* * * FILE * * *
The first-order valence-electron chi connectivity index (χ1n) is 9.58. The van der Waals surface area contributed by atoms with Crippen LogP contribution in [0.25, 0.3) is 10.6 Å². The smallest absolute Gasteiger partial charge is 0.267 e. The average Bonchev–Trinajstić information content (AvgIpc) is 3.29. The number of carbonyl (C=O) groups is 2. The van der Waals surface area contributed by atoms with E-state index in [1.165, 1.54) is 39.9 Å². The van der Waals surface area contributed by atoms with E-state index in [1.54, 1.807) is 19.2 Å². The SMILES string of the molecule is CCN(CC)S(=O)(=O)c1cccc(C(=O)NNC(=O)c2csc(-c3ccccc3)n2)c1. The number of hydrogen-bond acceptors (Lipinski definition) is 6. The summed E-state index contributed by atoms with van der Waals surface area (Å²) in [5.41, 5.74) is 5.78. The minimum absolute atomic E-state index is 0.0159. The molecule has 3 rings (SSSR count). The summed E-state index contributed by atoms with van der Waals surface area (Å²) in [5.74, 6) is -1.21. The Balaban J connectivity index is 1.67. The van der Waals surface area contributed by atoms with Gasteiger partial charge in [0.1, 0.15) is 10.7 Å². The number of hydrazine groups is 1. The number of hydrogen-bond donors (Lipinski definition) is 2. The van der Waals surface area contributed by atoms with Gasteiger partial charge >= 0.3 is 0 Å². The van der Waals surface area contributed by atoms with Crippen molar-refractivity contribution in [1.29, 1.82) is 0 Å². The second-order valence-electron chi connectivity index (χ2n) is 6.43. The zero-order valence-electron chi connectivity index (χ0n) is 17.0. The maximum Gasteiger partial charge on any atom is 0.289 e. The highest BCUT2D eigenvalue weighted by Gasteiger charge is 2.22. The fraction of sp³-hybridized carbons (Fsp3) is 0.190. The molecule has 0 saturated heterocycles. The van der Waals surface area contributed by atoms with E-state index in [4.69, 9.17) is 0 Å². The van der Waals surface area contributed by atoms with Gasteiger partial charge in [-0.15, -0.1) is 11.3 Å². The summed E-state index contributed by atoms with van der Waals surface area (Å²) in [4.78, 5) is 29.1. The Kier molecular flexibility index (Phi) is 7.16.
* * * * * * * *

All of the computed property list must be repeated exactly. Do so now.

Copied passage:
The first-order valence-electron chi connectivity index (χ1n) is 9.58. The van der Waals surface area contributed by atoms with Crippen LogP contribution in [0.25, 0.3) is 10.6 Å². The smallest absolute Gasteiger partial charge is 0.267 e. The average Bonchev–Trinajstić information content (AvgIpc) is 3.29. The number of carbonyl (C=O) groups is 2. The van der Waals surface area contributed by atoms with E-state index in [1.165, 1.54) is 39.9 Å². The van der Waals surface area contributed by atoms with E-state index in [1.54, 1.807) is 19.2 Å². The SMILES string of the molecule is CCN(CC)S(=O)(=O)c1cccc(C(=O)NNC(=O)c2csc(-c3ccccc3)n2)c1. The number of hydrogen-bond acceptors (Lipinski definition) is 6. The summed E-state index contributed by atoms with van der Waals surface area (Å²) in [5.41, 5.74) is 5.78. The minimum absolute atomic E-state index is 0.0159. The molecule has 3 rings (SSSR count). The summed E-state index contributed by atoms with van der Waals surface area (Å²) in [5.74, 6) is -1.21. The Balaban J connectivity index is 1.67. The van der Waals surface area contributed by atoms with Gasteiger partial charge in [0.1, 0.15) is 10.7 Å². The number of hydrazine groups is 1. The number of hydrogen-bond donors (Lipinski definition) is 2. The van der Waals surface area contributed by atoms with Gasteiger partial charge >= 0.3 is 0 Å². The van der Waals surface area contributed by atoms with Crippen molar-refractivity contribution in [1.29, 1.82) is 0 Å². The second-order valence-electron chi connectivity index (χ2n) is 6.43. The zero-order valence-electron chi connectivity index (χ0n) is 17.0. The maximum Gasteiger partial charge on any atom is 0.289 e. The highest BCUT2D eigenvalue weighted by Gasteiger charge is 2.22. The fraction of sp³-hybridized carbons (Fsp3) is 0.190. The molecule has 0 saturated heterocycles. The van der Waals surface area contributed by atoms with E-state index in [4.69, 9.17) is 0 Å². The van der Waals surface area contributed by atoms with Gasteiger partial charge in [-0.15, -0.1) is 11.3 Å². The summed E-state index contributed by atoms with van der Waals surface area (Å²) in [4.78, 5) is 29.1. The Kier molecular flexibility index (Phi) is 7.16.